Christie and Read convey this with power and precision, perhaps because they were of that generation, and it’s a rare and welcome alternative view of the so-called swinging ’60s that we don’t often encounter.
Agatha Christie uses the massive social upheavals of the ’60s as a handy plot device – people aren’t always who they seem, so many records were destroyed during the war that a young woman turning up in a village with a small child can say she’s a widow who’s husband died in battle – but is she? Equally, that cantankerous old colonel tells a convincingly tedious tale of his years in India, but is he the real deal?
Without the system of recommendation that used to be the glue that held society together – a letter from an aunt to the local vicar, someone’s godfather vouching for a young man’s credentials etc – identity becomes a slippery concept and one that can be used and abused.
The traditional English village that defines the Miss Marple stories is intact, but there’s a council estate on its outskirts and young girls in mini skirts pushing prams jostle the old maids on the pavements. Teddy boys loiter on corners and there’s a pervasive sense of anxiety, of connections being broken and histories lost.
There’s a definite sense of ambivalence in Agatha Christie’s writing when confronting the modern age. She mourns the passing of old structures and systems and the comforting familiarity they offered – swept away with the enthusiasm of zealous youth and replaced with… what exactly? In Christie’s mind, a vacuum is a dangerous thing.
But Miss Read (or Dora Saint as she was in real life) is more pragmatic about change. Her Fairacre and Thrush Green novels also chart the passing of life in quiet rural communities and again the massive social upheavals of the ’60s make themselves felt. The traditions of the country calendar continue – harvest festival, the annual village outing to the seaside, the WI’s summer fete – but advances in agriculture mean the young men of the area no longer work for the farmer, but travel to the nearby nuclear power plant everyday instead.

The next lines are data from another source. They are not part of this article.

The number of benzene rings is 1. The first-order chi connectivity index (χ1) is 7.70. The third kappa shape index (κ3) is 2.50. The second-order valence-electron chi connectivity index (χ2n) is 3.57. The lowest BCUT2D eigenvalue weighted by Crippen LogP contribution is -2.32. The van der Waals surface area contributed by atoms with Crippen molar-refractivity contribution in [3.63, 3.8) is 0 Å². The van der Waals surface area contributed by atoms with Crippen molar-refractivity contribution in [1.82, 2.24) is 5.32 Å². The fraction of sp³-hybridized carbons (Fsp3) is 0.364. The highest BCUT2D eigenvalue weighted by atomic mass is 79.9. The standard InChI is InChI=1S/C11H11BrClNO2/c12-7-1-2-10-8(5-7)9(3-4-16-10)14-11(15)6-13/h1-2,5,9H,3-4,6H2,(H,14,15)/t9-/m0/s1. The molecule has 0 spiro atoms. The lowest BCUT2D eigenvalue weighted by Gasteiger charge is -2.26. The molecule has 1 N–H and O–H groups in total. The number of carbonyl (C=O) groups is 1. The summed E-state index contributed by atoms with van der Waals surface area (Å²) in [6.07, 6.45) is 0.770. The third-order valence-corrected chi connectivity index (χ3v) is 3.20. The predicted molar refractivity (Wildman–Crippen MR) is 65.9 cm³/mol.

She is a realist, not overly sentimental about the vanishing past. She points out that the children no longer arrive at the village school with Victorian ailments such as chilblains and mumps – their diets are better, their homes have central heating and indoor plumbing, they are stronger and healthier. Those olde worlde thatched cottages might look picturesque but they too often concealed damp, bad sanitation and serious deprivation and hunger.
My love of these novels feeds into a greater passion for the work of women writers of the twentieth century. Domestic fiction (sneering phrase) doesn’t get much credit but in my opinion if you want a real insight into the soul of a period and its people you’ll read the stuff written by women about everyday life.
It’s human sized. They notice stuff, like the difference between veg in a new suburb (small, pale, withered) compared to what you find in a country village, or how unbelievably difficult it was for a lone teacher to manage a class of 50 or even 60 children. It’s these tiny domestic details – seemingly unimportant ‘wallpaper’ that is far from being trivial, but reveals so much.
Oh and finally, these two writers are also good for showing that spinsterhood need not be regarded as a lonely, frustrating fate worse than death, but rather as a liberating, fulfilling state. So THERE!